Dear Mayo Clinic: I've had arthritis for years, but the place where it bothers me the most is in my ankles. I'm considering ankle replacement surgery, but I've read it's risky. How do surgeons determine who is a good candidate for this surgery? How long is the recovery? I am 58 and otherwise healthy.
A: Ankle replacement surgery is a complex procedure, and it's typically used only after other treatments haven't worked. Carefully reviewing your situation with your doctor to determine if you're a good candidate for this surgery is critical. Full recovery from ankle replacement surgery can take up to a year.
Treatment for arthritis in the ankles frequently starts with pain medication, such as anti-inflammatory medicines, a brace or other support, and physical therapy to strengthen the muscles around the ankle joint. In addition, procedures such as cortisone injections or lubrication injections may offer relief.
If those steps are not enough to reduce ankle arthritis pain and other symptoms, surgery may be appropriate. The two surgeries frequently recommended are ankle fusion and ankle replacement.
In ankle fusion, a surgeon fastens together the damaged ankle bones with metal plates and screws. During the healing process, the bones fuse into one combined bone. Ankle fusion usually is successful in relieving arthritis pain, but it also reduces the ankle joint's ability to move. To make up for this, nearby joints may have to move more. That increases the risk of developing arthritis in those joints.
Ankle fusion is more common than ankle replacement because, in general, it lasts longer and doesn't require as many long-term activity restrictions. Fusion usually is recommended for younger people with more active lifestyles.
In ankle replacement surgery, the ends of the damaged bones are removed and replaced with a joint made of plastic and metal. This artificial joint helps the ankle retain more movement, so there is less risk of arthritis developing in nearby joints. Ankle replacement tends to have more risks associated with it, however, than ankle fusion. And the results of this surgery may not last as long as ankle fusion for some people. But ankle replacement surgery does provide more mobility. In the right person, ankle replacement can be an excellent choice.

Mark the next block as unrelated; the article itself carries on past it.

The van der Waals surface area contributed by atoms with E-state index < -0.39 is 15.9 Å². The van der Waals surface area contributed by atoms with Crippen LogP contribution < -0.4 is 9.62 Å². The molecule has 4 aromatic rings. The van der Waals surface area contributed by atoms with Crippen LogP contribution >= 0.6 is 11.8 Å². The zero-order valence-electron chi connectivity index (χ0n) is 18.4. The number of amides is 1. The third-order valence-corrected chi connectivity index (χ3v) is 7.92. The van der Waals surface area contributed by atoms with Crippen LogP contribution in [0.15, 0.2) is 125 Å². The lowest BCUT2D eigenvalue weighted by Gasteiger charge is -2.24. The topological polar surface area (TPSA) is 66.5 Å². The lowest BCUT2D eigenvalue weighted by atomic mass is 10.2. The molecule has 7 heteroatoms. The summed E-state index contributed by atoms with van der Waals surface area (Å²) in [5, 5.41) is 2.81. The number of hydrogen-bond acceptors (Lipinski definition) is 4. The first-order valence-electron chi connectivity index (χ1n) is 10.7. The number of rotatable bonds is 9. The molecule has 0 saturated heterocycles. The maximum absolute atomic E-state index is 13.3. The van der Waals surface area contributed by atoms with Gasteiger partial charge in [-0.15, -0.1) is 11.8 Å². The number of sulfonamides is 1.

In general, ankle replacement is recommended for people older than 60 who don't participate in high-impact activities, such as running, and who are not overweight. The surgery may not be a good option if you have weakened ankle ligaments, misaligned ankle bones or nerve damage from diabetes or other medical conditions.
After replacement surgery, your ankle will be in a splint, and you'll need to use crutches. You won't be able to put any weight on your ankle for several weeks. After that, you'll likely start physical therapy and slowly move to weight-bearing activities. Most people need some type of splint or brace on the ankle for at least three months. It may be a year after ankle replacement surgery before you're able to return to all of your normal activities.
Ankle replacement requires bone to grow into the artificial joint so that the new joint can work correctly. If that doesn't happen, significant complications could occur. They include ankle weakness, stiffness or instability, as well as loosening or dislocation of the artificial joint over time. If any of that happens, you may need another surgery to replace or remove the artificial joint and possibly fuse the ankle instead.
Before you make a decision on ankle replacement surgery, review all of your treatment options with your health care provider. Your age, medical history and lifestyle, and any arthritis treatment you've had, will help determine if this surgery is right for you, or if another treatment choice may be a better option.
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